Are you a sojourner who seeks solitude out of stupor or one who looks for spaceless elements to find a part of their lost selves; or perhaps, does your heart seek the beauties of life that fuels the soul?
Like Brymo’s “Dem Dey Go”…
“Once upon a time; some people come together; agreement between one another”
“We are born; and then are gone, nobody lives forever”
“It’s alright; and then it’s none, freedom is a kind of prison“…. These are the deific streams that Brymo’s Klitorism preaches and encodes into the mind and soul of the music critic and consumer whose ears get glued to the lyrical component of the masterpiece album, Klitoris.
After a week of carefully consuming Brymo’s critical album, Klitoris, from morn to sundown, I am now more convinced why Nana Antwi Boasiako kept insisting that I get the album as a platinum cover for my device. From “Billion Naira Dream“, “Happy Memories“, “Naked” through to “Mirage“, it can be argued without a flinch of doubt that the epic Afro-literature upon which the artist built his lyrics are profound and provokingly unmatched. The first track, “Dem Dey Go” is golden— rare lyrics that are memoired in a refined glare. “Mirage” is a mind blowing peanut that melts under the tongue; simply cumbersome to wholly describe what it actually stands for, like a magical spell!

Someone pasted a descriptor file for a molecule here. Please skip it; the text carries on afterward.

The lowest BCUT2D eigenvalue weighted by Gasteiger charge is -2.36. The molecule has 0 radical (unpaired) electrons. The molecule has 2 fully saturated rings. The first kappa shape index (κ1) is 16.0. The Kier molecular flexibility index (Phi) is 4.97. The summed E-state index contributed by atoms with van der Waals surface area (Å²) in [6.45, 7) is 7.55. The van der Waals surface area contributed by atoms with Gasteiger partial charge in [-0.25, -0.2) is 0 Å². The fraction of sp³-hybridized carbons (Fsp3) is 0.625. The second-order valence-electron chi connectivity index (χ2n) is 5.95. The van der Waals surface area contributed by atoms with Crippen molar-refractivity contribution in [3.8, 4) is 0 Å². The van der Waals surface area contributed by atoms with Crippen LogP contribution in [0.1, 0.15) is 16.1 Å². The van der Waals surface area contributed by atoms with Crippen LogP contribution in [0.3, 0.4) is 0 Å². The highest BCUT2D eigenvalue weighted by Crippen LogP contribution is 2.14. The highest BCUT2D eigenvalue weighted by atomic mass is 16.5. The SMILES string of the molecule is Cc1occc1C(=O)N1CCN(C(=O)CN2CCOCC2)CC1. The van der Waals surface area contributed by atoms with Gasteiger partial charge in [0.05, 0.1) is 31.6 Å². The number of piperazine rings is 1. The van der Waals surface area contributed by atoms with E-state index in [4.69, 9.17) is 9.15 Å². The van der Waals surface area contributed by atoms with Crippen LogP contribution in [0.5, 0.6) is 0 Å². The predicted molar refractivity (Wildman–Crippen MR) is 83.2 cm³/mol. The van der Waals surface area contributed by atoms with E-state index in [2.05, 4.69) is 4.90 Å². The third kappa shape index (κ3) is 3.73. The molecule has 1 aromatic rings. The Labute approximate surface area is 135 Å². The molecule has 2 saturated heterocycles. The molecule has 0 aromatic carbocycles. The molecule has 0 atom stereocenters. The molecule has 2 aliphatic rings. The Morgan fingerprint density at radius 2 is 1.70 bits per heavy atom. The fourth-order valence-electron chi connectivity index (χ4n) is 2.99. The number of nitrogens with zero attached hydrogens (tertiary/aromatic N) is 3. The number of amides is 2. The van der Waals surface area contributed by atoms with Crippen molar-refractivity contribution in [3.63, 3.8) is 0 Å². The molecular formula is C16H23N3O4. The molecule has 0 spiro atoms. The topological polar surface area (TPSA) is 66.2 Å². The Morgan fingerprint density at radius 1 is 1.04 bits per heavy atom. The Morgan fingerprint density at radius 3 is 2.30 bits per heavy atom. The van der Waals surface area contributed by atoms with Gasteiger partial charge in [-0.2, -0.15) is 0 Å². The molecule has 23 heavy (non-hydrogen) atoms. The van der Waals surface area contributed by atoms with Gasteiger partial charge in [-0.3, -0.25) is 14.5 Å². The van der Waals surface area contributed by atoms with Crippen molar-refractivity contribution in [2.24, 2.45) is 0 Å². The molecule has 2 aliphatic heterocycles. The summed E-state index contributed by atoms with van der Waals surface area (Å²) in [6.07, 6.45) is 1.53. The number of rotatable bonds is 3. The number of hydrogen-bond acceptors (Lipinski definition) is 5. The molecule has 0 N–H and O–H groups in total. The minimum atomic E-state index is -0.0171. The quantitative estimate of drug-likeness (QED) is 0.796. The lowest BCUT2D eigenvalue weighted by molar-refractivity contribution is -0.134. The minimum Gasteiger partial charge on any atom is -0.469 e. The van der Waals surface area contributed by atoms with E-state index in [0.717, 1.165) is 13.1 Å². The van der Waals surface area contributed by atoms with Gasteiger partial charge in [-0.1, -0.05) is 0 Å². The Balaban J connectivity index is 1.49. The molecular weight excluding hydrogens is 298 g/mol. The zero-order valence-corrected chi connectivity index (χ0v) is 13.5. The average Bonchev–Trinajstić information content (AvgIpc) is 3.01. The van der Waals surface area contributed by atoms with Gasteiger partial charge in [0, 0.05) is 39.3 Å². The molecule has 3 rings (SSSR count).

The highly positivism cum jazz-like infused beats make the rhythmic maturity of this album a classified scholarly material of Poetry, Music, Cultural, Afrocentric, Aesthetics and Anthropological glory. For any good consumer of music, it would seem quizzical at some point trying to narrow the varied verses on the album to other greatest music legends from our continent, Africa.
What makes “Klitoris” more exceptional and a glorious gift of Art work to have emerged from Africa in the last decade is its ability to retell the very simple African stories in concrete Poetic and melting yet high-end lyricism distilled on fledged consciousness. If there is any album in the last decade of the 21st Century from Africa that gives every listener a bite for satisfaction and spellbind, then Brymo’s “Klitoris” is one huge brain work to that merit.
The semblance to the old tremendous legend, Fela Kuti of Nigeria and Ghana’s fresh breed, Worlasi is what makes Brymo’s Klitorism a heroic quest that positions itself into an autopsy of African Literature yearning for particulate meanings masterful of its own muscles. For me, it isn’t about the songs alone that makes me fulfilled after listening; it is about the curiosity behind every single line dialectically versed into this fine album.
Brymo’s “Klitoris“, an 11-track album is simply an eclectic nostalgia of literature cosmetics that can be sipped under palm wine and barbecued grasscutter meat.